Canada finalizes Changes to Nutrition Facts Label Requirements
By way of background, on October 24, 2016, Canada’s Minister of Health launched the Healthy Eating Strategy for Canada. Part of this strategy involves revising Canada’s food labeling requirements over the next 2 years in consultation with Canadians and stakeholders.
As part of Health Canada’s Healthy Eating Strategy, on December 14, 2016, final amendments to the Food and Drug Regulations (FDR) – Nutrition Labelling, Other Labelling Provisions and Food Colours were published in Canada Gazette, Part II.
Changes to the nutrition facts requirements include:
requiring the declaration of the % Daily Value (DV) for sugars (based on the 100 g DV for total sugars established in this amendment);
updating the list of nutrients to add potassium and remove vitamin A and vitamin C
requiring vitamins and minerals to be declared in both quantitative terms and on the basis of % DVs;
requiring a “rule of thumb” footnote to the Nutrition Facts table that states “*5% or less is a little, 15% or more is a lot.”;
requiring all sugar-based ingredients to be grouped in the list of ingredients following the term “Sugars”;
changes to increase the legibility of the list of ingredients, including:
requiring the use of uppercase and lowercase letters;
instituting minimum type height requirements for ingredients;
requiring good contrast of color (black text or equivalent dark shade of another color on a white or other uniform, neutral color background), with a border around the list or one or more lines above, below or at the sides of the list;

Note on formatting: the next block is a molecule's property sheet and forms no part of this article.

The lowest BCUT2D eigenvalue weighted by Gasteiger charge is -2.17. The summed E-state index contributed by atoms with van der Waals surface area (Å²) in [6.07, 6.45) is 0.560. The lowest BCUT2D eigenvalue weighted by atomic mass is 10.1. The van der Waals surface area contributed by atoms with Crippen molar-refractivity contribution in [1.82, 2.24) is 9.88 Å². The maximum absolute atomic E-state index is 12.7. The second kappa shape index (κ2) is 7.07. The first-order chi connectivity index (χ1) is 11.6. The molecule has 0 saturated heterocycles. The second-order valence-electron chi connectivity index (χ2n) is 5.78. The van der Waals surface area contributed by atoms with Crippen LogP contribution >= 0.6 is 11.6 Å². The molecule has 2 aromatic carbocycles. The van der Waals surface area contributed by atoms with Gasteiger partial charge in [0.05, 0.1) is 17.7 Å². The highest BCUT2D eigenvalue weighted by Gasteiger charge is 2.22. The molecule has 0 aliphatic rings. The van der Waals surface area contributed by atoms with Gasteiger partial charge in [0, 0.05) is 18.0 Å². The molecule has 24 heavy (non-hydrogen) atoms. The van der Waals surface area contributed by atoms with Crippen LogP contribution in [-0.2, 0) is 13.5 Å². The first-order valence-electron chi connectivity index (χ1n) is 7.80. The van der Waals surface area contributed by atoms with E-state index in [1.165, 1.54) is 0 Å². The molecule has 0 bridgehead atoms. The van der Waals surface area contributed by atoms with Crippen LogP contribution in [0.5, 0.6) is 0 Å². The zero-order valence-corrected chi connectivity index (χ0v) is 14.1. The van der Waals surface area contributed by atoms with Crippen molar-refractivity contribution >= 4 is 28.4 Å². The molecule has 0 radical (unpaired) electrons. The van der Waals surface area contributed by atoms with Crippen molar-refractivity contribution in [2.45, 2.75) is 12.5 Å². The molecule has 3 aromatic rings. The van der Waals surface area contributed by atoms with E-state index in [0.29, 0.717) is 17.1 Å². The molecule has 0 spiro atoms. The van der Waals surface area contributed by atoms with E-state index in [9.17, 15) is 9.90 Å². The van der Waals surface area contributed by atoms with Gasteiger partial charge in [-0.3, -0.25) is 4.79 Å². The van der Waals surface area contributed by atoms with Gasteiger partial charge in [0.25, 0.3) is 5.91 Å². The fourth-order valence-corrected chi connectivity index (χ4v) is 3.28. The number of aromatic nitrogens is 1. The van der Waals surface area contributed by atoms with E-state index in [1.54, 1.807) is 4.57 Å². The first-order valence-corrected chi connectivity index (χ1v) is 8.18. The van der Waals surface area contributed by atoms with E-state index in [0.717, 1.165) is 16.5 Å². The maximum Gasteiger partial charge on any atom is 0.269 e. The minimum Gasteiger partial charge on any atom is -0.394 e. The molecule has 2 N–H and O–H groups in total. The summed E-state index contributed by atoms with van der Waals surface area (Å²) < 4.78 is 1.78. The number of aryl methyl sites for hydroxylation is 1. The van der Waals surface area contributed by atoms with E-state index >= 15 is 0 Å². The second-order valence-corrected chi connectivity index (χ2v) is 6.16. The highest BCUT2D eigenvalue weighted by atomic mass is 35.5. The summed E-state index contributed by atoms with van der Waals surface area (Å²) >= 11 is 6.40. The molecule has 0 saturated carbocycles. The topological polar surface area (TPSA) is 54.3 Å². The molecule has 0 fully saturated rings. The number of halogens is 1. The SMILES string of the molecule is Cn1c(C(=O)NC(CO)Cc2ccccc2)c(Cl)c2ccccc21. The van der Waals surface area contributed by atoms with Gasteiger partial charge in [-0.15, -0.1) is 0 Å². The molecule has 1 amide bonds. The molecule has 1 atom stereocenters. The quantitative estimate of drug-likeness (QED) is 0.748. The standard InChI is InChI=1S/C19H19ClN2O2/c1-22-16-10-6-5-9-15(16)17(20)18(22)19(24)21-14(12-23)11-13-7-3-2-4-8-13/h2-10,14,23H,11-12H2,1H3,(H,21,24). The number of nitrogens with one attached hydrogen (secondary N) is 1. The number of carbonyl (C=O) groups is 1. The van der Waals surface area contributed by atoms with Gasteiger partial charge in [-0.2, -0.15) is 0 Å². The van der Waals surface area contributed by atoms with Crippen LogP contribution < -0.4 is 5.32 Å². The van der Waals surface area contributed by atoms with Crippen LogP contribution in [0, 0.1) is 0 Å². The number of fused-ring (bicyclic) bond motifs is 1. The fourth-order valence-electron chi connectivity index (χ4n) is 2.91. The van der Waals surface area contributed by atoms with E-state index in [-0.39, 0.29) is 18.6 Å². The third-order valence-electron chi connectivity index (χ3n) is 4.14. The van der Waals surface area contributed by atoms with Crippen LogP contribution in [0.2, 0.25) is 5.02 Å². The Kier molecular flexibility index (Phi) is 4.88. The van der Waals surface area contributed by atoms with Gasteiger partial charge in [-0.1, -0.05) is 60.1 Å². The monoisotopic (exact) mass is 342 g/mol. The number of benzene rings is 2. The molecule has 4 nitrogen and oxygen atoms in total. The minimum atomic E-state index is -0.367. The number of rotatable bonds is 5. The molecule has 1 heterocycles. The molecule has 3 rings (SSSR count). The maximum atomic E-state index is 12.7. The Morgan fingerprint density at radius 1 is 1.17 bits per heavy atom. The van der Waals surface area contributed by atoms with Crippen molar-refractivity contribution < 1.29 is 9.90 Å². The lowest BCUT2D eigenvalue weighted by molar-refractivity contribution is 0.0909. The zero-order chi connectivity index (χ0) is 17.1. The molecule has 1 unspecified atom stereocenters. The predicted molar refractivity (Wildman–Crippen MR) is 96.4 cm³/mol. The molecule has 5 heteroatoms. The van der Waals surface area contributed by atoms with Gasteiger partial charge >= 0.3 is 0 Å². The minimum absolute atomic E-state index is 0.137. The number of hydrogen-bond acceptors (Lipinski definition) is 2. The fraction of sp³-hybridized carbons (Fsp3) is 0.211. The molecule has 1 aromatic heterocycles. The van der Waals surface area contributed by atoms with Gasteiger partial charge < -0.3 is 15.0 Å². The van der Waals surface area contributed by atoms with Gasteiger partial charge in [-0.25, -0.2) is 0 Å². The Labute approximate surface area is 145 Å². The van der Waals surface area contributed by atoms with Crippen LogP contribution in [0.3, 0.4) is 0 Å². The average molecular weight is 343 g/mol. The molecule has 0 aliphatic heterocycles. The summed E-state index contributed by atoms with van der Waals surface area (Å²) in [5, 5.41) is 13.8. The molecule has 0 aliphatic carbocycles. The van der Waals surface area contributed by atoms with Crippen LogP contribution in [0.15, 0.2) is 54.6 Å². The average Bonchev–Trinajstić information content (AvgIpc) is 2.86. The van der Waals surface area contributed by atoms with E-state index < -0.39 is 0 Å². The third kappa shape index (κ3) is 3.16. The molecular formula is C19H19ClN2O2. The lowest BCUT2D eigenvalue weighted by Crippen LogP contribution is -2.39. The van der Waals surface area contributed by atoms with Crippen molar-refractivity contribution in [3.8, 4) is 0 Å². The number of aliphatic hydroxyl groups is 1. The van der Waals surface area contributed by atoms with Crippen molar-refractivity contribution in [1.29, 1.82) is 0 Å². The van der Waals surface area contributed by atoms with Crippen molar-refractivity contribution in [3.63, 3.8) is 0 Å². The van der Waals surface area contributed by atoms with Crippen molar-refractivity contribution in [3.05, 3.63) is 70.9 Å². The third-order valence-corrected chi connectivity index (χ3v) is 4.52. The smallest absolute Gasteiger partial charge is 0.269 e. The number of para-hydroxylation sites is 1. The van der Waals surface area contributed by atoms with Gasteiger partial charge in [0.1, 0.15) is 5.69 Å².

prohibiting the practice of horizontal scaling of text (i.e., condensing the width of letters so they take up less space horizontally); and
mandating bolding of titles such as “Ingredients” and, when used, “Contains” and “May Contain”;
changes to improve the legibility of labeling concerning food allergens, gluten sources and added sulphites when a “Contains” statement is used. Specifically, when a “Contains” statement is used:
it must follow the same legibility requirements as those for the list of ingredients; and
if the list of ingredients is bound by a border or lines, the “Contains” statement must also be inside the border or lines; and
requiring that all food colors be identified by common name as specified in the Food and Drugs Regulations (rather than under the generic name “colours”)
See Health Canada’s summary of the food labeling changes here for additional information.
While Health Canada develops the nutrition labeling regulations, the Canadian Food Inspection Agency is charged with enforcement. Industry has a transition period of 5 years (December 14, 2021) to come into compliance with the new labeling requirements.